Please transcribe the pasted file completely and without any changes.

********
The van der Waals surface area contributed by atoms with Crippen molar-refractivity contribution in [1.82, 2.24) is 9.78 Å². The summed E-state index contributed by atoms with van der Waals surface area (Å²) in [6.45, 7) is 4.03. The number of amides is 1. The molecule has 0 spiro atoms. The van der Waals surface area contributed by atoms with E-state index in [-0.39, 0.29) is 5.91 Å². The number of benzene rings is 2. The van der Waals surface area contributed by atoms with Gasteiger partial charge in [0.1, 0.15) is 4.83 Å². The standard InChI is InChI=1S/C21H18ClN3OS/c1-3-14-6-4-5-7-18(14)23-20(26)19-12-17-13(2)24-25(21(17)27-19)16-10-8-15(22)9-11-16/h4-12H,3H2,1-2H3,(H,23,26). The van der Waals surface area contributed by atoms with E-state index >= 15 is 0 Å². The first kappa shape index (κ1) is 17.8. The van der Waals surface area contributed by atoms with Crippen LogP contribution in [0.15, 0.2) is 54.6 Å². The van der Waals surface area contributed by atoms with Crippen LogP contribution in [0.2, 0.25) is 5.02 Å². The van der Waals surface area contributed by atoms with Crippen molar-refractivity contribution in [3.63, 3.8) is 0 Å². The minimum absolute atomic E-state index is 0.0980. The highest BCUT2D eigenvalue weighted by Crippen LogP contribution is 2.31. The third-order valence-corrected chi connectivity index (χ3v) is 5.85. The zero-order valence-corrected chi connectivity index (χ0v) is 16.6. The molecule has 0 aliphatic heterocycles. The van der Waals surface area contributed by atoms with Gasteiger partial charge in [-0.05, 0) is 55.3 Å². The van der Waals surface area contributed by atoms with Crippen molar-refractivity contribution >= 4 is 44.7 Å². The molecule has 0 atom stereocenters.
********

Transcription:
The van der Waals surface area contributed by atoms with Crippen molar-refractivity contribution in [1.82, 2.24) is 9.78 Å². The summed E-state index contributed by atoms with van der Waals surface area (Å²) in [6.45, 7) is 4.03. The number of amides is 1. The molecule has 0 spiro atoms. The van der Waals surface area contributed by atoms with E-state index in [-0.39, 0.29) is 5.91 Å². The number of benzene rings is 2. The van der Waals surface area contributed by atoms with Gasteiger partial charge in [0.1, 0.15) is 4.83 Å². The standard InChI is InChI=1S/C21H18ClN3OS/c1-3-14-6-4-5-7-18(14)23-20(26)19-12-17-13(2)24-25(21(17)27-19)16-10-8-15(22)9-11-16/h4-12H,3H2,1-2H3,(H,23,26). The van der Waals surface area contributed by atoms with E-state index >= 15 is 0 Å². The first kappa shape index (κ1) is 17.8. The van der Waals surface area contributed by atoms with Crippen LogP contribution in [0.15, 0.2) is 54.6 Å². The van der Waals surface area contributed by atoms with Crippen LogP contribution in [0.2, 0.25) is 5.02 Å². The van der Waals surface area contributed by atoms with Crippen molar-refractivity contribution in [3.63, 3.8) is 0 Å². The minimum absolute atomic E-state index is 0.0980. The highest BCUT2D eigenvalue weighted by Crippen LogP contribution is 2.31. The third-order valence-corrected chi connectivity index (χ3v) is 5.85. The zero-order valence-corrected chi connectivity index (χ0v) is 16.6. The molecule has 0 aliphatic heterocycles. The van der Waals surface area contributed by atoms with Gasteiger partial charge in [-0.05, 0) is 55.3 Å². The van der Waals surface area contributed by atoms with Crippen molar-refractivity contribution >= 4 is 44.7 Å². The molecule has 0 atom stereocenters.